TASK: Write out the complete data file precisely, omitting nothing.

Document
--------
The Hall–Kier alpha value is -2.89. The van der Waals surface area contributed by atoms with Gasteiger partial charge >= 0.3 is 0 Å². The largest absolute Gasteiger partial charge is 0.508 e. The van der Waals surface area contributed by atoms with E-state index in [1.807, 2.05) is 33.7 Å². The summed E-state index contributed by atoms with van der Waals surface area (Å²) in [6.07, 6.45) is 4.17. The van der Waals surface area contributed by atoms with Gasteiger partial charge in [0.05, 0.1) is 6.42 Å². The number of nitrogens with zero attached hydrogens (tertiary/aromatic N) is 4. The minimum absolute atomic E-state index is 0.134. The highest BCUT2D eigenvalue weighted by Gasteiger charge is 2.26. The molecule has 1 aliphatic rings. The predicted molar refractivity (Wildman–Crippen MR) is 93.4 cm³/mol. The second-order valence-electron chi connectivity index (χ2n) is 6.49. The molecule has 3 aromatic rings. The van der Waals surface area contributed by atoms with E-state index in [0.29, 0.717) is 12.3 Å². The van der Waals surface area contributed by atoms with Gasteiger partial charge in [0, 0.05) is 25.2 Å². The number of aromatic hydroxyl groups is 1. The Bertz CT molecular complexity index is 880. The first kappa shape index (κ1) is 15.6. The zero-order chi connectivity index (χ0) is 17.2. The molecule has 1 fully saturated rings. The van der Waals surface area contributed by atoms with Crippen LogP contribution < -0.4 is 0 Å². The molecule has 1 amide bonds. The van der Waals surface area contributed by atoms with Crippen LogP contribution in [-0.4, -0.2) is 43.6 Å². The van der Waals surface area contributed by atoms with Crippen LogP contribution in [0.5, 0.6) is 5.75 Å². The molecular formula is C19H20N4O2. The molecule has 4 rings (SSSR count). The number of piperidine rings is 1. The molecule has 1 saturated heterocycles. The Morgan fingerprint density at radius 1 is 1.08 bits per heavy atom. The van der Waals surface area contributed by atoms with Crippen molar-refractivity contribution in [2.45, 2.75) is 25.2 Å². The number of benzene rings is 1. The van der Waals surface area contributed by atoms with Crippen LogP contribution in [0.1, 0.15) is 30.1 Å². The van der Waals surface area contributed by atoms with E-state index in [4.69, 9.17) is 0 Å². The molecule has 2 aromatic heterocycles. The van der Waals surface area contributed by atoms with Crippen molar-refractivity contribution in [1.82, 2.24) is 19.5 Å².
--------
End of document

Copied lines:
The Hall–Kier alpha value is -2.89. The van der Waals surface area contributed by atoms with Gasteiger partial charge >= 0.3 is 0 Å². The largest absolute Gasteiger partial charge is 0.508 e. The van der Waals surface area contributed by atoms with E-state index in [1.807, 2.05) is 33.7 Å². The summed E-state index contributed by atoms with van der Waals surface area (Å²) in [6.07, 6.45) is 4.17. The van der Waals surface area contributed by atoms with Gasteiger partial charge in [0.05, 0.1) is 6.42 Å². The number of nitrogens with zero attached hydrogens (tertiary/aromatic N) is 4. The minimum absolute atomic E-state index is 0.134. The highest BCUT2D eigenvalue weighted by Gasteiger charge is 2.26. The molecule has 1 aliphatic rings. The predicted molar refractivity (Wildman–Crippen MR) is 93.4 cm³/mol. The second-order valence-electron chi connectivity index (χ2n) is 6.49. The molecule has 3 aromatic rings. The van der Waals surface area contributed by atoms with E-state index in [0.29, 0.717) is 12.3 Å². The van der Waals surface area contributed by atoms with Gasteiger partial charge in [0, 0.05) is 25.2 Å². The number of aromatic hydroxyl groups is 1. The Bertz CT molecular complexity index is 880. The first kappa shape index (κ1) is 15.6. The zero-order chi connectivity index (χ0) is 17.2. The molecule has 1 fully saturated rings. The van der Waals surface area contributed by atoms with Crippen LogP contribution < -0.4 is 0 Å². The molecule has 1 amide bonds. The van der Waals surface area contributed by atoms with Crippen LogP contribution in [-0.4, -0.2) is 43.6 Å². The van der Waals surface area contributed by atoms with Crippen LogP contribution in [0.5, 0.6) is 5.75 Å². The molecular formula is C19H20N4O2. The molecule has 4 rings (SSSR count). The number of piperidine rings is 1. The molecule has 1 saturated heterocycles. The Morgan fingerprint density at radius 1 is 1.08 bits per heavy atom. The van der Waals surface area contributed by atoms with Crippen molar-refractivity contribution in [2.45, 2.75) is 25.2 Å². The number of benzene rings is 1. The van der Waals surface area contributed by atoms with Crippen LogP contribution in [0.1, 0.15) is 30.1 Å². The van der Waals surface area contributed by atoms with E-state index in [4.69, 9.17) is 0 Å². The molecule has 2 aromatic heterocycles. The van der Waals surface area contributed by atoms with Crippen molar-refractivity contribution in [1.82, 2.24) is 19.5 Å².